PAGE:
The ideas bubbling away in R&D laboratories around the world have the potential to increase the number of contact lens wearers tenfold, says University of Manchester optometry professor Philip Morgan.
In 20 years’ time, many patients needing visual correction will be putting a contact lens in each eye every morning, but so might people with diabetes, allergies or glaucoma, according to the Eurolens Research director.
When it comes to disease, contact lenses already play a role in diagnosis – such as 24-hour intraocular pressure monitoring contacts. Within years, contact lenses are expected to be monitoring conditions and dispensing cures as well.
Replacing the smartphone
One of Professor Morgan’s most game-changing predictions is for a smart lens – a contact lens that will display all the information a person’s smartphone does today, yet no one but the wearer will be able to see it.
The concept takes the Google Glass concept and puts it on a stand-alone contact lens, though Professor Morgan thinks the smart lens will not suffer the image problem of Google’s shelved spectacles. “People across the world would be interested in this … Potentially billions of consumers will buy this,” he said.
Professor Morgan’s best guess is that the first smart lenses will appear in 15–20 years’ time.
Before then, creating pixels on a soft, conductive and flexible surface, rather than the hard surface of an LCD screen, is one problem to be solved.
“Projecting the information so it is focused on the retina, that is going to be difficult – very, very difficult,” he emphasised.
Powering and switching the device was another challenge, he noted. But the reality might be closer than many people think – already a US company, Innovega, offers a contact lens-and-spectacles combination that projects data from a smartphone onto a wearer’s eye.
The iOptik system allows a person to see both real-world objects as well as the projected media.
A Samsung patent for a display contact lens recently made headines around the world, despite the application being filed back in September 2014.
The schematic (pictured above) filed with the application, which was registered with the Korea Intellectual Property Rights Information Service, documented a concept for a smart contact lens, rather than a prototype electronic that would be closer to market.
The concept outlined that the contact lens would give augmented reality to the wearer, and would require connection to a smartphone.
The engineers behind the Samsung patent are envisioning that a small display, a motion sensor and a microscopic camera will be able to fit into their future product.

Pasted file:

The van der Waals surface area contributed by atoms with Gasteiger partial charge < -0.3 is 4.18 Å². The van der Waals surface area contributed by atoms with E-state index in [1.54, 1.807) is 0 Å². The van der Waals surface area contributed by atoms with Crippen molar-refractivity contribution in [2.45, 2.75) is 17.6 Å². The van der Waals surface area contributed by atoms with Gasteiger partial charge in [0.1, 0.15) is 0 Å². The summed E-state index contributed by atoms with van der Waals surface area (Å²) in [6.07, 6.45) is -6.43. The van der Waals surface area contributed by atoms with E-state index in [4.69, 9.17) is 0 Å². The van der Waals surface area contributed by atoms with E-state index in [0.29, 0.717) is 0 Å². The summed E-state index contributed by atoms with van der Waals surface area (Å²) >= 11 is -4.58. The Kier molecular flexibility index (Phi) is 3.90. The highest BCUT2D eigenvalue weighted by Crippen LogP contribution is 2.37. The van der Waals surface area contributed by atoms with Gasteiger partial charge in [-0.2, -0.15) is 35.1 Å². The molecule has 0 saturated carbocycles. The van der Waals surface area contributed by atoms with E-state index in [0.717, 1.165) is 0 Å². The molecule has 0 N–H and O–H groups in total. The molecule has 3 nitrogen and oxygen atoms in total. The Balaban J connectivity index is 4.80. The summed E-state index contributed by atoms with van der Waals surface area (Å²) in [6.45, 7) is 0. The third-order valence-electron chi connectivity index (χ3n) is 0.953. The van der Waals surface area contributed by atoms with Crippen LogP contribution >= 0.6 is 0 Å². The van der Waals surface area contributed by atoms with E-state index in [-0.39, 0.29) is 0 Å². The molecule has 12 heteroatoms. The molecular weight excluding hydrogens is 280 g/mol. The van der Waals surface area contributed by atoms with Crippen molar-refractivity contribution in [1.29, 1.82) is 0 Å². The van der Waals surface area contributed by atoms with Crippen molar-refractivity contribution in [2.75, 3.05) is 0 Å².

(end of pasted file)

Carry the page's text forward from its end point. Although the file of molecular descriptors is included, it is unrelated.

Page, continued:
Optometrists should keep an eye on such developments, as they may be the best placed to monitor the health of smart contact lens wearers’ eyes, he believes.
If the smart contact lens proved to be a viable alternative for the smart phone, it could increase the number of wearers tenfold, Professor Morgan estimated. “It’s very exciting for optometrists, with new areas for us to go into."
It cannot yet be known how the non-corrective contacts will be sold. However, he speculated: “As these should be considered as medical devices, optometrist oversight will be vital and they will need to be fitted and monitored appropriately.”
Crystal clear vision
Closer to reality are adjustable liquid crystal contact lenses for presbyopes – a technology Professor Morgan is more confident in predicting as he is working on bringing it to market himself.
"It's very exciting for optometrists, with new areas for us to go into"
Rather than the compromises of today’s multifocals, the liquid crystal in the contact lens will immediately switch between the needed lens powers to view close objects and distance.Based on his partnership with the University of Leeds and UltraVision, and public announcements from Alcon and Google, Professor Morgan estimated the public could see these prototyped, developed, clinically tested and ready in the next five to 10 years.
With the anticipated mass manufacturing of such contact lenses, he estimated the new contacts – even down to the daily disposable – would be relatively affordable. “There’s a large market for these,” he stressed.
Professor Morgan said his team were working on the circuitry in the switch mechanism that would change the power of the contact lens. “There’s lots of difficulty in doing that.”
About five years ago, the complexity of ‘optoelectronics’ reached a point that liquid crystal contact lenses became a tangible possibility, he said. Scientific breakthroughs in the ways we can use materials, such as those for graphene, are another great help. “Graphene is conductive, flexible and transparent so it ticks all the boxes,” he highlighted.